|Numéro de publication||US5713911 A|
|Type de publication||Octroi|
|Numéro de demande||US 08/756,962|
|Date de publication||3 févr. 1998|
|Date de dépôt||3 oct. 1996|
|Date de priorité||3 oct. 1996|
|État de paiement des frais||Payé|
|Autre référence de publication||CA2213887A1, CA2213887C|
|Numéro de publication||08756962, 756962, US 5713911 A, US 5713911A, US-A-5713911, US5713911 A, US5713911A|
|Inventeurs||David C. Racenet, John W. Beardsley|
|Cessionnaire d'origine||United States Surgical Corporation|
|Exporter la citation||BiBTeX, EndNote, RefMan|
|Citations de brevets (41), Référencé par (104), Classifications (9), Événements juridiques (4)|
|Liens externes: USPTO, Cession USPTO, Espacenet|
1. Technical Field
This disclosure relates generally to surgical clips and, more particularly, to a surgical clip having advantageous closure characteristics.
2. Background of Related Art
Ligation or occlusion of veins, arteries or blood vessels has been a necessary part of surgical procedures for many years. Typically, a severed blood vessel requires closure on both sides of a severance site before actual cutting takes place. In the past, surgeons used thread or suture material to tie a blood vessel prior to severing the vessel. This procedure was often time-consuming and requires dexterity on the part of the surgeon to properly close the vessel. In many instances, the assistance of a nurse of attending surgeon was necessary to perform this procedure.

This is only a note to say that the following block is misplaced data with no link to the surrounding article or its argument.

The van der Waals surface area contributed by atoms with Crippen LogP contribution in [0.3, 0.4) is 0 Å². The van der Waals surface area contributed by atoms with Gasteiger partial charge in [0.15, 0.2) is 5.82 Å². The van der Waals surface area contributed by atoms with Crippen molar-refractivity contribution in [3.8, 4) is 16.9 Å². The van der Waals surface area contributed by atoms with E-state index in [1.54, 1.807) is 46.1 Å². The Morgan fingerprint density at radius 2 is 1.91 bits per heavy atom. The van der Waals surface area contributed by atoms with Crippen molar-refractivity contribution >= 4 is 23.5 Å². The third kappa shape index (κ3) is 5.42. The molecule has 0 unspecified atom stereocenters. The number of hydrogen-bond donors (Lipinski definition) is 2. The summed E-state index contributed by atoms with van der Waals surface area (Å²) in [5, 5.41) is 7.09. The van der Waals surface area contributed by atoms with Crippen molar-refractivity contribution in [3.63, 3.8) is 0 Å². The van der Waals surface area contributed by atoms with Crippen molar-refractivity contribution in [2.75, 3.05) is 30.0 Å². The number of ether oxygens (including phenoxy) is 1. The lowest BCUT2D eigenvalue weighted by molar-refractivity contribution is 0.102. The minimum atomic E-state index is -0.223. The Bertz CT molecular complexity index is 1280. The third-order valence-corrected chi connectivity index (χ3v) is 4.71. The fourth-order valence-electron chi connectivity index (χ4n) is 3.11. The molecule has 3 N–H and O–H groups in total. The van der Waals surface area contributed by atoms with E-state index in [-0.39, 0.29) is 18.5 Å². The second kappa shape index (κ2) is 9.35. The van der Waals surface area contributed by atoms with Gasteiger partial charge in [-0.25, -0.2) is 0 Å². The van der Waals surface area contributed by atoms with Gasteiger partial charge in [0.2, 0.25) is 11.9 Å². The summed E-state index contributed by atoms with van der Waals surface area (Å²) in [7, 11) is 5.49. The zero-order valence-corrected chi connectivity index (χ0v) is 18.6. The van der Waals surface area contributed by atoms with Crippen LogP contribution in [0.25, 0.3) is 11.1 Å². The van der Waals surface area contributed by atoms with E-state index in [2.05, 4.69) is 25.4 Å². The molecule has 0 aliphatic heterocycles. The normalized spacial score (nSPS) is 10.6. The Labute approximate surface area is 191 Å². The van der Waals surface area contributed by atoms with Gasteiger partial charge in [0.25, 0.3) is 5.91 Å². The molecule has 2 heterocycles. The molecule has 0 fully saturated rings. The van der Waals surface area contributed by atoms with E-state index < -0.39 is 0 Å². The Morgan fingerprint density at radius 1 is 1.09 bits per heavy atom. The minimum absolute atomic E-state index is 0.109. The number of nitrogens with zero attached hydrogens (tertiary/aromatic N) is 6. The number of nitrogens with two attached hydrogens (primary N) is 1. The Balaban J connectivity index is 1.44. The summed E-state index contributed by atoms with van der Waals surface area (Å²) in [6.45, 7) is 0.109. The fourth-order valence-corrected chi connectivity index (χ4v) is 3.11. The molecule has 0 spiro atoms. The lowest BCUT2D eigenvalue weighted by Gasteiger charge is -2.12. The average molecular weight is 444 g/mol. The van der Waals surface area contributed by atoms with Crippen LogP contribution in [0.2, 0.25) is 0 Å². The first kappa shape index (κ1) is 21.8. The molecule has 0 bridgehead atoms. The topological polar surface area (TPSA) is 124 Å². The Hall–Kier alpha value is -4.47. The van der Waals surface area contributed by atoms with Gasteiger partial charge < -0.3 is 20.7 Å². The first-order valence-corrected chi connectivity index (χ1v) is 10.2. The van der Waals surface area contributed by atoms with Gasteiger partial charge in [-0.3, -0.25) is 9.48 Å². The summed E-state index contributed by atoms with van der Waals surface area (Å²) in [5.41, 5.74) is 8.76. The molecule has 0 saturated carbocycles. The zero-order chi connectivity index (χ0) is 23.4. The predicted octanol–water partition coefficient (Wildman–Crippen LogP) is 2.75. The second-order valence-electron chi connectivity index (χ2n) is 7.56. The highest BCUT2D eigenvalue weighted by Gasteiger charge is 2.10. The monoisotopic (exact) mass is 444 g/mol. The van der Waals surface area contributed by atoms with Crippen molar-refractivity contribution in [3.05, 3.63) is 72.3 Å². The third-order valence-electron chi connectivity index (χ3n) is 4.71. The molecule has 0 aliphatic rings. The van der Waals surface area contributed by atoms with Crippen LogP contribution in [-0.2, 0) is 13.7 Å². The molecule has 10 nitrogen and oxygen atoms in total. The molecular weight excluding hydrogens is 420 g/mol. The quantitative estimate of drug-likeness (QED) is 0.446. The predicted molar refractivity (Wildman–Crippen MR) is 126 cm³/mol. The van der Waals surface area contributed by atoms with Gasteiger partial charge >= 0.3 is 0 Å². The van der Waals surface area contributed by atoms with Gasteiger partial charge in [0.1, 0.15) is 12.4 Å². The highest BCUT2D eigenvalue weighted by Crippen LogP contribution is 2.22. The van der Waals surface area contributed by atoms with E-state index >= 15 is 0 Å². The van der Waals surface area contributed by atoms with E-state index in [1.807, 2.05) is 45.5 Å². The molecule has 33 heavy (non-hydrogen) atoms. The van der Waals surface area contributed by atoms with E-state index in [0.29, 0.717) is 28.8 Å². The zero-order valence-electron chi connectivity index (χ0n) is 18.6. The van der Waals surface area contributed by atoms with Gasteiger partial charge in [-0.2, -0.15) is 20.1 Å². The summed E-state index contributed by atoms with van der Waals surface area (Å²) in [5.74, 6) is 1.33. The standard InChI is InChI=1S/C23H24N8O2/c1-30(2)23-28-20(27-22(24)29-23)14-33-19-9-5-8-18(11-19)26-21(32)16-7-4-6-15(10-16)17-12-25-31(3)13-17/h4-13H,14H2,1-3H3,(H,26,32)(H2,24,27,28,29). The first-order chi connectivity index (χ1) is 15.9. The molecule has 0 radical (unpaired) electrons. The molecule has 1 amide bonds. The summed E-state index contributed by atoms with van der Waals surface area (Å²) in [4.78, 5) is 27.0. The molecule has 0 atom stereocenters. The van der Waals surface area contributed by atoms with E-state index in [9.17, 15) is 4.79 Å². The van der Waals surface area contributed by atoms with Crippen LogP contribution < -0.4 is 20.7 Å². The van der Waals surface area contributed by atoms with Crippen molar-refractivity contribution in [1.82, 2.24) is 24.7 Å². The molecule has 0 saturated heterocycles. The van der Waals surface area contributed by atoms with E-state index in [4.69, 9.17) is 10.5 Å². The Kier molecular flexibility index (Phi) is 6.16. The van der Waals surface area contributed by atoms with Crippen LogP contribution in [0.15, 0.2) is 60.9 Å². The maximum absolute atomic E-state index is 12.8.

The advent of surgical clips and clip appliers has greatly enhanced the art of vessel occlusion. Surgical clips are now commonly used for vessel ligation and occlusion. Examples of surgical hemostatic clips are described in U.S. Pat. Nos. 5,171,253; 5,171,252; 5,100,420; 5,084,057; 4,971,198; 4,844,066; 4,799,481; 4,702,247; 4,414,721; 4,188,953; 4,146,130; 3,867,944 and 3,363,628.
Many factors impact upon the design of a surgical hemostatic clip. For example, it is generally important that the clip does not slip or become dislodged from a blood vessel after it has been applied, at least during an initial period of time.